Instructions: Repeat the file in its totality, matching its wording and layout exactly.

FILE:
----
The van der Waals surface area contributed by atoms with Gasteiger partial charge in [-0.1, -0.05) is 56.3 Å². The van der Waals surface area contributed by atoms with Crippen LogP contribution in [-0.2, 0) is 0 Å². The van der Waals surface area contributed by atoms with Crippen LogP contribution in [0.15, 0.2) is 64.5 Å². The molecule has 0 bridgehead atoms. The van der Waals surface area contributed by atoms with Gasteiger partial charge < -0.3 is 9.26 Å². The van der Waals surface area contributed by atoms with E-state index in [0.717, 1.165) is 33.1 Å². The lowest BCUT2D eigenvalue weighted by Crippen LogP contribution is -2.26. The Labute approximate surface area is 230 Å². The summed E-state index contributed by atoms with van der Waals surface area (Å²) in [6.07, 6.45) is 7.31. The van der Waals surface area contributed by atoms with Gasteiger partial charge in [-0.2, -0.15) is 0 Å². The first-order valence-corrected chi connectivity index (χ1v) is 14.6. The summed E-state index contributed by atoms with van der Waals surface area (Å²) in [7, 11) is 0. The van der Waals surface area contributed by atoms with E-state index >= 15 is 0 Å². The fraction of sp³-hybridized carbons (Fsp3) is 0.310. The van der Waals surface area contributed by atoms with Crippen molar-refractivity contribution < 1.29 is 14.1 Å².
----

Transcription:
The van der Waals surface area contributed by atoms with Gasteiger partial charge in [-0.1, -0.05) is 56.3 Å². The van der Waals surface area contributed by atoms with Crippen LogP contribution in [-0.2, 0) is 0 Å². The van der Waals surface area contributed by atoms with Crippen LogP contribution in [0.15, 0.2) is 64.5 Å². The molecule has 0 bridgehead atoms. The van der Waals surface area contributed by atoms with Gasteiger partial charge < -0.3 is 9.26 Å². The van der Waals surface area contributed by atoms with E-state index in [0.717, 1.165) is 33.1 Å². The lowest BCUT2D eigenvalue weighted by Crippen LogP contribution is -2.26. The Labute approximate surface area is 230 Å². The summed E-state index contributed by atoms with van der Waals surface area (Å²) in [6.07, 6.45) is 7.31. The van der Waals surface area contributed by atoms with Gasteiger partial charge in [-0.2, -0.15) is 0 Å². The first-order valence-corrected chi connectivity index (χ1v) is 14.6. The summed E-state index contributed by atoms with van der Waals surface area (Å²) in [7, 11) is 0. The van der Waals surface area contributed by atoms with E-state index >= 15 is 0 Å². The fraction of sp³-hybridized carbons (Fsp3) is 0.310. The van der Waals surface area contributed by atoms with Crippen molar-refractivity contribution < 1.29 is 14.1 Å².